Amy, her three kids and two dogs lived in their car for two months.

In March, Amy’s three children, ages 12, 14, and 19, were home for spring break. They were preparing to move from their current townhouse into a new rental home. Amy had been saving for this; she put a deposit down and started planning their move. During the move, the family was caught off-guard when they discovered that someone else was already living there. In a matter of days, Amy went from hopeful and optimistic about her family’s future to devastated about the situation. The only safe shelter they had was their 1998 station wagon.

The coronavirus pandemic continued to spread in the community while Amy’s family was experiencing homelessness.

Schools were transitioning to online learning, businesses were laying off employees, and stay-at-home orders were being mandated. Unfortunately, Amy was laid off as a result of COVID-19, which meant she wouldn’t have the means to buy food for her family or put gas in the car.

Amy’s family had to establish a new routine.

Operating on a meager budget, they no longer had easy access to bathrooms, a way to clean their clothes, or readily available food when they were hungry. Thankfully, each of the kids received breakfast and lunch from the school district, which they would all share. The school also provided laptops to each of the children to continue their education. Amy looked for ways to use free internet connection while businesses were still open, often spending the day with her kids near a local coffee shop or fast-food restaurant. She would apply for jobs as her kids participated in online school activities, but when stores began to close, they were out of luck.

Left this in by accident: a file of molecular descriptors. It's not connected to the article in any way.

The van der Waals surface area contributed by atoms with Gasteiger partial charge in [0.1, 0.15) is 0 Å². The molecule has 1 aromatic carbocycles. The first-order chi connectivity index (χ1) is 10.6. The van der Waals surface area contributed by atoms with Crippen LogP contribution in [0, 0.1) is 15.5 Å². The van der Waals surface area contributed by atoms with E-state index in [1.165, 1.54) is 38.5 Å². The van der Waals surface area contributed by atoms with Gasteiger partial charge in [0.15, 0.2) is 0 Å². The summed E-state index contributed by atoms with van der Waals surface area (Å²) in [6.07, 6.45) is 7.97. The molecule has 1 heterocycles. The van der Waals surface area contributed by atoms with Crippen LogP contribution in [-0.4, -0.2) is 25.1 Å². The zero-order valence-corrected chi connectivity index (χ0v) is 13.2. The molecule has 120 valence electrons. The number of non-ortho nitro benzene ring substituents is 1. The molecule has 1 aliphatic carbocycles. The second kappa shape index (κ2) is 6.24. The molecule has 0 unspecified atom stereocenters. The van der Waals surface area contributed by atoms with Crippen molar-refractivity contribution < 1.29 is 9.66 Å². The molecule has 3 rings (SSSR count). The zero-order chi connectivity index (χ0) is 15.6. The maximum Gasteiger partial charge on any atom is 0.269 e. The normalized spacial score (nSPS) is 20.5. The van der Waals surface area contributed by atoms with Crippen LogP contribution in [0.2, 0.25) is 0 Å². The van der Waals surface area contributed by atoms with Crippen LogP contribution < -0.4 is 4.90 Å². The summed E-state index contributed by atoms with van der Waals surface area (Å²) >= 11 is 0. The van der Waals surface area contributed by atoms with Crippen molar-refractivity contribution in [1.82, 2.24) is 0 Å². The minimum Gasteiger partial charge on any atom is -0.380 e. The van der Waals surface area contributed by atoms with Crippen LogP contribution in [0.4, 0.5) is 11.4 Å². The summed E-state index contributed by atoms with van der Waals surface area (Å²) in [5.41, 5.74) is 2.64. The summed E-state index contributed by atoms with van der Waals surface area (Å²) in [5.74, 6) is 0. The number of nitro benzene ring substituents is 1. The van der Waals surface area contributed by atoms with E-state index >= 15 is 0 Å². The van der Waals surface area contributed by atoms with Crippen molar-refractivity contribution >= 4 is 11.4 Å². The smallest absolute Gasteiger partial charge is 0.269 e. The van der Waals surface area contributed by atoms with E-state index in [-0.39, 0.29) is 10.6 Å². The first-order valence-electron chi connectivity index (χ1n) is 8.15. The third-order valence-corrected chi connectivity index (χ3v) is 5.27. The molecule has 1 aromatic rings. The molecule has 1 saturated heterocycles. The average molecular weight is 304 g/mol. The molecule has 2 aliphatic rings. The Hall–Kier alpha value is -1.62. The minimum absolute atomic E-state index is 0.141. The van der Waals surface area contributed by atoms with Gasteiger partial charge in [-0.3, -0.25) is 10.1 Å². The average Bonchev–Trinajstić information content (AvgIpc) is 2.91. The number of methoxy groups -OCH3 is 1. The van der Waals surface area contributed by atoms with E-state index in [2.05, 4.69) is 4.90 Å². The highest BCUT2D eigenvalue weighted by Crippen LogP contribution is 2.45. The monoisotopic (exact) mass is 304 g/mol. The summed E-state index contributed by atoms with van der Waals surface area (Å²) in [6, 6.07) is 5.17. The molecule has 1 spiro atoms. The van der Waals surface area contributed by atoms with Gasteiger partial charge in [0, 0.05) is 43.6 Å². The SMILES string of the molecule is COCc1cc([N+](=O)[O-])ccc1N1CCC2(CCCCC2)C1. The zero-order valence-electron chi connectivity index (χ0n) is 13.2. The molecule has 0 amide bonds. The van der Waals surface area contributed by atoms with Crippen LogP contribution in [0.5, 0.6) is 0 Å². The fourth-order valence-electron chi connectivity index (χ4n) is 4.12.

As social distancing in the community became more rigid, the family would try to spend days at the park when they could; anything that would allow them to stretch and get out of the car. Amy called all the emergency shelters she could find; everyone had the same resounding answers – she and her family would be placed on a waitlist. For nearly two months, Amy her three kids and two dogs continue to live in their car.

When Amy got the call from the Family Housing Hub notifying her that there was an available room at UMOM’s family emergency shelter, she was overcome with relief. For the first time in eight weeks, she wasn’t worried about when her family would eat their next meal or if they’d be safe while sleeping. Upon arrival at UMOM, Amy and her family participated in the mandatory quarantine period to ensure that she and her family were healthy. Now, Amy is working with her case manager to apply for jobs and look at affordable housing options. Amy’s oldest child has applied or UMOM’s Homegrown Foodservice Training Program, and her younger two kids are participating in summer activities at the Boys & Girls Club.

“We’re excited and ready to start a new journey on a new path and that’s possible because of the people who have helped us get here.